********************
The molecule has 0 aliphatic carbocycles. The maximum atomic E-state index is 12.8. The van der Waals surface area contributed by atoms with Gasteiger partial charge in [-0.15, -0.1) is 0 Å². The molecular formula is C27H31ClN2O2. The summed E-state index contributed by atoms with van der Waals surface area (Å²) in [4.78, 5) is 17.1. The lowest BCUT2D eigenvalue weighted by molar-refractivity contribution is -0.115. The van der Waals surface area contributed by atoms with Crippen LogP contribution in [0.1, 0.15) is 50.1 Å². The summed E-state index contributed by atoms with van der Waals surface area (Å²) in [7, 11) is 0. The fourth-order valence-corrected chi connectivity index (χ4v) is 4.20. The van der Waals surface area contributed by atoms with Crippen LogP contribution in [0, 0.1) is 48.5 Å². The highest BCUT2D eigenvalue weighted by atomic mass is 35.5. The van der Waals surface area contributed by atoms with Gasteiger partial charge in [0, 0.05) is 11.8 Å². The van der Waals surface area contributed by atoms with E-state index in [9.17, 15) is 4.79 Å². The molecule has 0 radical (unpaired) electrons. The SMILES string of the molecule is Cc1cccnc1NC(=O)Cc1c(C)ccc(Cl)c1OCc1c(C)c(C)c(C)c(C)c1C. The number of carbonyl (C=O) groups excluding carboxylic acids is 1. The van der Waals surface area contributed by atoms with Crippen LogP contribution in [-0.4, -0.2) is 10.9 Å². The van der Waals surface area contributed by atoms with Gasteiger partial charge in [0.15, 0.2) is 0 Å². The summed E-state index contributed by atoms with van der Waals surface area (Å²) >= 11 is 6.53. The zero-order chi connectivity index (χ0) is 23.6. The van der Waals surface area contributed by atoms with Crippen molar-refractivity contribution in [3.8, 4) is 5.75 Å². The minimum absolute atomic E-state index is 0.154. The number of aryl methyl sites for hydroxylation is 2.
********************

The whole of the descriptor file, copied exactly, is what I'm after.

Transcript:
The molecule has 0 aliphatic carbocycles. The maximum atomic E-state index is 12.8. The van der Waals surface area contributed by atoms with Gasteiger partial charge in [-0.15, -0.1) is 0 Å². The molecular formula is C27H31ClN2O2. The summed E-state index contributed by atoms with van der Waals surface area (Å²) in [4.78, 5) is 17.1. The lowest BCUT2D eigenvalue weighted by molar-refractivity contribution is -0.115. The van der Waals surface area contributed by atoms with Crippen LogP contribution in [0.1, 0.15) is 50.1 Å². The summed E-state index contributed by atoms with van der Waals surface area (Å²) in [7, 11) is 0. The fourth-order valence-corrected chi connectivity index (χ4v) is 4.20. The van der Waals surface area contributed by atoms with Crippen LogP contribution in [0, 0.1) is 48.5 Å². The highest BCUT2D eigenvalue weighted by atomic mass is 35.5. The van der Waals surface area contributed by atoms with Gasteiger partial charge in [0, 0.05) is 11.8 Å². The van der Waals surface area contributed by atoms with E-state index in [9.17, 15) is 4.79 Å². The molecule has 0 radical (unpaired) electrons. The SMILES string of the molecule is Cc1cccnc1NC(=O)Cc1c(C)ccc(Cl)c1OCc1c(C)c(C)c(C)c(C)c1C. The number of carbonyl (C=O) groups excluding carboxylic acids is 1. The van der Waals surface area contributed by atoms with Crippen LogP contribution in [-0.4, -0.2) is 10.9 Å². The van der Waals surface area contributed by atoms with Gasteiger partial charge in [0.15, 0.2) is 0 Å². The summed E-state index contributed by atoms with van der Waals surface area (Å²) >= 11 is 6.53. The zero-order chi connectivity index (χ0) is 23.6. The van der Waals surface area contributed by atoms with Crippen molar-refractivity contribution in [3.8, 4) is 5.75 Å². The minimum absolute atomic E-state index is 0.154. The number of aryl methyl sites for hydroxylation is 2.